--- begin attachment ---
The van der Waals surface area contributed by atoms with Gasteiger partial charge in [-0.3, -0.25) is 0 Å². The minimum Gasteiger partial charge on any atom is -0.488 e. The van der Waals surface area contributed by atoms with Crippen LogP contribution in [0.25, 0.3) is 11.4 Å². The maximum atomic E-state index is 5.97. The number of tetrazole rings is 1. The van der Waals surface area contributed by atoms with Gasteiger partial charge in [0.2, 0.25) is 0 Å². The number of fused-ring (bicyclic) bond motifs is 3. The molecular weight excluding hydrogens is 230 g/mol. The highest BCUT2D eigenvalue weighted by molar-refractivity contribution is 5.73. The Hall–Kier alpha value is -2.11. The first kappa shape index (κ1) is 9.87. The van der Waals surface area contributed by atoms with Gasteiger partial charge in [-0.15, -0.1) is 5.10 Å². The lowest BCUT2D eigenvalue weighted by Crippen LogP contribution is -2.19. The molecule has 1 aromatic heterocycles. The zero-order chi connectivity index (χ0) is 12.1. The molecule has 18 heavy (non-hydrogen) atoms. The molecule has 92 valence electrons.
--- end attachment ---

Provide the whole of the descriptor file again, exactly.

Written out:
The van der Waals surface area contributed by atoms with Gasteiger partial charge in [-0.3, -0.25) is 0 Å². The minimum Gasteiger partial charge on any atom is -0.488 e. The van der Waals surface area contributed by atoms with Crippen LogP contribution in [0.25, 0.3) is 11.4 Å². The maximum atomic E-state index is 5.97. The number of tetrazole rings is 1. The van der Waals surface area contributed by atoms with Gasteiger partial charge in [0.2, 0.25) is 0 Å². The number of fused-ring (bicyclic) bond motifs is 3. The molecular weight excluding hydrogens is 230 g/mol. The highest BCUT2D eigenvalue weighted by molar-refractivity contribution is 5.73. The Hall–Kier alpha value is -2.11. The first kappa shape index (κ1) is 9.87. The van der Waals surface area contributed by atoms with Gasteiger partial charge in [-0.15, -0.1) is 5.10 Å². The lowest BCUT2D eigenvalue weighted by Crippen LogP contribution is -2.19. The molecule has 1 aromatic heterocycles. The zero-order chi connectivity index (χ0) is 12.1. The molecule has 18 heavy (non-hydrogen) atoms. The molecule has 92 valence electrons.